Friars Lane, TW9

Place Name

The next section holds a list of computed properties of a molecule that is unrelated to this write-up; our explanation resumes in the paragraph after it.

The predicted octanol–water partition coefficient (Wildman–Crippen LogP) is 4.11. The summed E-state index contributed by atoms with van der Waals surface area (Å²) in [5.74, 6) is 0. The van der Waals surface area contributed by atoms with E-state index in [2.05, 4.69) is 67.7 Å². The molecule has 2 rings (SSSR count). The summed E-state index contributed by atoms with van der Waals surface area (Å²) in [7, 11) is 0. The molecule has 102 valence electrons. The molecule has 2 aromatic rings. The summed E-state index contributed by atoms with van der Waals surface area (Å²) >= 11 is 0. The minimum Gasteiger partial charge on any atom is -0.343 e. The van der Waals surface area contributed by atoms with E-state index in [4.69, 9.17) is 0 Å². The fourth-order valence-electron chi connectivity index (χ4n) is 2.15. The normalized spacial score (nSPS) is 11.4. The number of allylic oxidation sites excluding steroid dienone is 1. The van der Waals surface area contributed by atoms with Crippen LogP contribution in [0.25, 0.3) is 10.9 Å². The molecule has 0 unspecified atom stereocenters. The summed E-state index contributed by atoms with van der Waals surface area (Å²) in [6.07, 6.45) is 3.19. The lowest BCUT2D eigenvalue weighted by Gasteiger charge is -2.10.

In 1499 Henry VII founded six English houses for Friars Observant, a Franciscan Order that adhered to a life of extreme poverty requiring them to beg for a living. One of which was in Richmond just outside the palace walls on “a lane leading to the river from the Green”. The name The Friars was used for both the site itself and the immediate surrounding area. One of the order’s biggest – and most surprising – fans was Henry VIII, who wrote to Pope Leo X several times in favour of the Observants, especially those of Greenwich and Richmond, declaring his deep and devoted affection for them, and saying that it was impossible to adequately describe their zeal night and day to win sinners back to God, and that they presented the very ideal of Christian poverty, sincerity and charity. Henry on several occasions gave special alms to the Richmond friars, who possessed no property except for the site of their house, although they were often remembered in wills. This respect lasted until the Order began to criticise the king as he sought to divorce of his first wife, Catherine of Aragon. Things took a turn for the worse when Father Hugh Rich, a friar at Richmond and a passionate supporter of Catherine, encouraged her to meet Elizabeth Barton, a former servant turned nun who had received divine revelations that predicted events after falling ill. The Queen sensibly refused as she feared she would be accused of being involved in a conspiracy against the King. Alison Weir has argued that Barton was “fortunate that for the time being the authorities were prepared to dismiss her as a harmless lunatic; nor did they molest her when she persisted in repeating her prophecies and threats.” This was a change of tact by the authorities, who had once taken her very seriously. Thomas Cromwell had actually arranged for the king to meet her following reports of her supposed powers. This meeting is said to have left a powerful impression on the monarch who put off his divorce on the basis of what she had told him. Barton’s popularity made her, for a time at least, untouchable even by the monarch, even though she spoke out about breaking from Rome. Eventually though the spell she held over the king was broken and his agents began to spread rumours that she was engaged in sexual relationships with priests and that she suffered from mental illness. As the state moved against her Father Hugh was also taken into custody. In early November 1533, following a full scale investigation, Barton herself was imprisoned in the Tower of London. Soon after she confessed, probably under torture, that her revelations had been a charade. Friar John Laurence of the Observant Friars of Greenwich gave evidence against Barton and Father Hugh among others. On April 20, 1534 Barton was hanged at Tyburn for treason. She was 28 years old. Five of her chief supporters including Hugh were executed alongside her. The Richmond Order was dissolved shortly afterwards and the house was knocked down sometime after 1562, the land reverting back to the Crown. Following the English Civil War developers began to take advantage of the hiatus in monarchy and during the Commonwealth began to develop on either side of the lane. In the 1730s the 3rd Earl of Cholmondeley built a large house on land, that although outside the palace walls took in the old Privy Gardens. The first mention of it by name as a separate entity was on the Manor Map of 1771. By now it had been diverted from its original straight path after the Earl acquired the adjoining land. In 1780 the house was sold to the 4th Duke of Queensbury. What remained of the Crown property, to the east of Friars Lane, was sold in 1833 to allow further development to take place.


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